Tuesday, September 21, 2021

Shifting loyalties to see an end to high-powered coalitions?

Analysts say party identities may become more prominent than overarching pacts.

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Powerful and dominating pacts may soon be a thing of the past with analysts predicting shakier ties between coalition partners amid the collapse of decades-old alliances and the surfacing of new blocs in the country’s political arena.

Oh Ei Sun, a senior fellow at the Singapore Institute of International Affairs, said the coming elections would see a shift away from parties entering the fray in tight-knit alliances, leaving the fate of such pacts hanging in the balance if they fail to secure a significant majority.

“Each political party will be more or less on its own,” he said to MalaysiaNow. “Umno will go on its own, PKR and DAP as well.

“We will see party identities being more prominent, and these individual identities will trump the respective coalitions.”

But he added that no single party would win more than half of the parliamentary majority.

“None of them can outright win on their own. Therefore it requires them to form (new) coalitions only after the election,” he said.

Oh gave the example of Umno and Pakatan Harapan (PH) which of late have been seen as warming up to each other despite being on opposite sides of the fence in previous elections.

Umno also recently announced that a number of its MPs had pulled their support for the Perikatan Nasional (PN) government, a move that could see the coalition further destabilised.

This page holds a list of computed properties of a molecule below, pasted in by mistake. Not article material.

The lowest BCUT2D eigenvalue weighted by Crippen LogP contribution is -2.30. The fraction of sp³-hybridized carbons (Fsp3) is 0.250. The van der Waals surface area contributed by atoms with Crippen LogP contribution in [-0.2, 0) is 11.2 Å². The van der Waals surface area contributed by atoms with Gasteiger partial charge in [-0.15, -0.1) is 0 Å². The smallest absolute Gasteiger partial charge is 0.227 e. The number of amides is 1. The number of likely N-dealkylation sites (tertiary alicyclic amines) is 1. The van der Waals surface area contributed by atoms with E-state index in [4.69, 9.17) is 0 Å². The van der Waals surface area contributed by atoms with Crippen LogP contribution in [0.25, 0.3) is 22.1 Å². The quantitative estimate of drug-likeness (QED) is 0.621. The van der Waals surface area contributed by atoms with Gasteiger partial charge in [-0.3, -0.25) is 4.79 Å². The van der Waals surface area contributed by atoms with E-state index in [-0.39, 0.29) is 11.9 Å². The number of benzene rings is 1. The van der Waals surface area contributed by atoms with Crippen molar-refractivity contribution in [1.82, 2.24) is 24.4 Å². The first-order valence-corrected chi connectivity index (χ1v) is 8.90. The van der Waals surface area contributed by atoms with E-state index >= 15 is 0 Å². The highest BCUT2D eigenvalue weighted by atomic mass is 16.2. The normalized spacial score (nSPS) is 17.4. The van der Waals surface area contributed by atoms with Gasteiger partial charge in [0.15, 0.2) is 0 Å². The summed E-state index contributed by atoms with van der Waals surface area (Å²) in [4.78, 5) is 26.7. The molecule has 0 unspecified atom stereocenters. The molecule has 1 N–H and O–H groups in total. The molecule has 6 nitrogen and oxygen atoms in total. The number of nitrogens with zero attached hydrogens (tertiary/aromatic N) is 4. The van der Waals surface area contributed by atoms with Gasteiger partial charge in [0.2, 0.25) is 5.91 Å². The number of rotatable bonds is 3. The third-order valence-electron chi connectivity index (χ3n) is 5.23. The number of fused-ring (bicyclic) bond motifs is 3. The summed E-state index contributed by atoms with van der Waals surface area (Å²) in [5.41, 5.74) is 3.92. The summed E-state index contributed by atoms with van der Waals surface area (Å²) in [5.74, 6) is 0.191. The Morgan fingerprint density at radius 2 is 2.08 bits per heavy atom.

Barisan Nasional (BN), meanwhile, which saw many of its component parties pulling out after the 2018 general election, was left with its lynchpin Umno as well as MIC, MCA and Parti Bersatu Rakyat Sabah after its Sarawak partners left to form their own pact, Gabungan Parti Sarawak.

Gerakan, another former component party which is now part of the PN coalition, has been urging MCA and MIC to join it in leaving the BN pact.

“No one is ready for an election.”

MIC, meanwhile, despite being a member of BN, has maintained its support for Prime Minister Muhyiddin Yassin and PN.

Ilham Center analyst Hisommudin Bakar said the so-called Sheraton Move last year which preceded the collapse of PH had been a “reset” for the political landscape.

“There is no coalition that can win a clear majority in Parliament to form a stable government,” he told MalaysiaNow.

“In terms of political coalitions, things are still up in the air. Everyone now is more focused on maintaining their hold on power or bringing down the present government.

“No one is ready for an election.”

And while the move brought together Umno and PAS, it also saw the creation of splinter parties Pejuang and Muda.

Hisommudin said the pandemic had also played a role in separating parties from the people, with each fighting struggles on its own front.

He cited a study by the centre showing a change in voting pattern, saying voters are now drawn to individual candidates over parties or current affairs.

“The study was done during the pandemic, so those who were seen as assisting them during their times of hardship were more popular,” he added.

But Oh said the state election in Sabah last year had shown that people still vote along party lines.

“I don’t give a lot of credence to the voting for candidates,” he said.

“In Sabah, a lot of these prominent politicians came out saying voters should vote for them and not their party. In the end, they got fewer votes.

“I think personality would not take precedence over party identity.”

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